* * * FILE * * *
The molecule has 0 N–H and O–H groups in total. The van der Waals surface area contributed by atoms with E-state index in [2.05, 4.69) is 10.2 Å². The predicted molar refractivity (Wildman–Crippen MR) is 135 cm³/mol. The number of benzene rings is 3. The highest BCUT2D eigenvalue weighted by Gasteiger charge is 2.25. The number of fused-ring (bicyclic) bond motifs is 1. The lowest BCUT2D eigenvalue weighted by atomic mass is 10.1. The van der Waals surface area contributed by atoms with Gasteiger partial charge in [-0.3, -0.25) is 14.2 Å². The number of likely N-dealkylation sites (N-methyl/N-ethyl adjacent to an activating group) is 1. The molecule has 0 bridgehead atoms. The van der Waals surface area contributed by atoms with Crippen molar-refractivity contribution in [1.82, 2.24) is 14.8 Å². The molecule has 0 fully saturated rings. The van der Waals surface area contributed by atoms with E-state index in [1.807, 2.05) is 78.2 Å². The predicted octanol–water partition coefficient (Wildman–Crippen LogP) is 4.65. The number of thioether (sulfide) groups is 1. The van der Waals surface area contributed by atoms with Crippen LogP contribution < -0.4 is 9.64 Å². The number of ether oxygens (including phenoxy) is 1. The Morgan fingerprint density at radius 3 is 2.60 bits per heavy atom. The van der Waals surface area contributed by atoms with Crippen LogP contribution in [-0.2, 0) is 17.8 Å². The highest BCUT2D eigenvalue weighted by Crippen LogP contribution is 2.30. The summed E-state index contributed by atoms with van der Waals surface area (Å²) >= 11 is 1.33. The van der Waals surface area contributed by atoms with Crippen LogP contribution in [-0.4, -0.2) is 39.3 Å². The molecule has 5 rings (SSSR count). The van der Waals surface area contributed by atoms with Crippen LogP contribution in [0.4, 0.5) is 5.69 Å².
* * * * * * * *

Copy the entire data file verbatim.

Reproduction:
The molecule has 0 N–H and O–H groups in total. The van der Waals surface area contributed by atoms with E-state index in [2.05, 4.69) is 10.2 Å². The predicted molar refractivity (Wildman–Crippen MR) is 135 cm³/mol. The number of benzene rings is 3. The highest BCUT2D eigenvalue weighted by Gasteiger charge is 2.25. The number of fused-ring (bicyclic) bond motifs is 1. The lowest BCUT2D eigenvalue weighted by atomic mass is 10.1. The van der Waals surface area contributed by atoms with Gasteiger partial charge in [-0.3, -0.25) is 14.2 Å². The number of likely N-dealkylation sites (N-methyl/N-ethyl adjacent to an activating group) is 1. The molecule has 0 bridgehead atoms. The van der Waals surface area contributed by atoms with Crippen molar-refractivity contribution in [1.82, 2.24) is 14.8 Å². The molecule has 0 fully saturated rings. The van der Waals surface area contributed by atoms with E-state index in [1.807, 2.05) is 78.2 Å². The predicted octanol–water partition coefficient (Wildman–Crippen LogP) is 4.65. The number of thioether (sulfide) groups is 1. The van der Waals surface area contributed by atoms with Crippen LogP contribution < -0.4 is 9.64 Å². The number of ether oxygens (including phenoxy) is 1. The Morgan fingerprint density at radius 3 is 2.60 bits per heavy atom. The van der Waals surface area contributed by atoms with Crippen LogP contribution in [-0.2, 0) is 17.8 Å². The highest BCUT2D eigenvalue weighted by Crippen LogP contribution is 2.30. The summed E-state index contributed by atoms with van der Waals surface area (Å²) >= 11 is 1.33. The van der Waals surface area contributed by atoms with Crippen LogP contribution in [-0.4, -0.2) is 39.3 Å². The molecule has 5 rings (SSSR count). The van der Waals surface area contributed by atoms with Crippen LogP contribution in [0.4, 0.5) is 5.69 Å².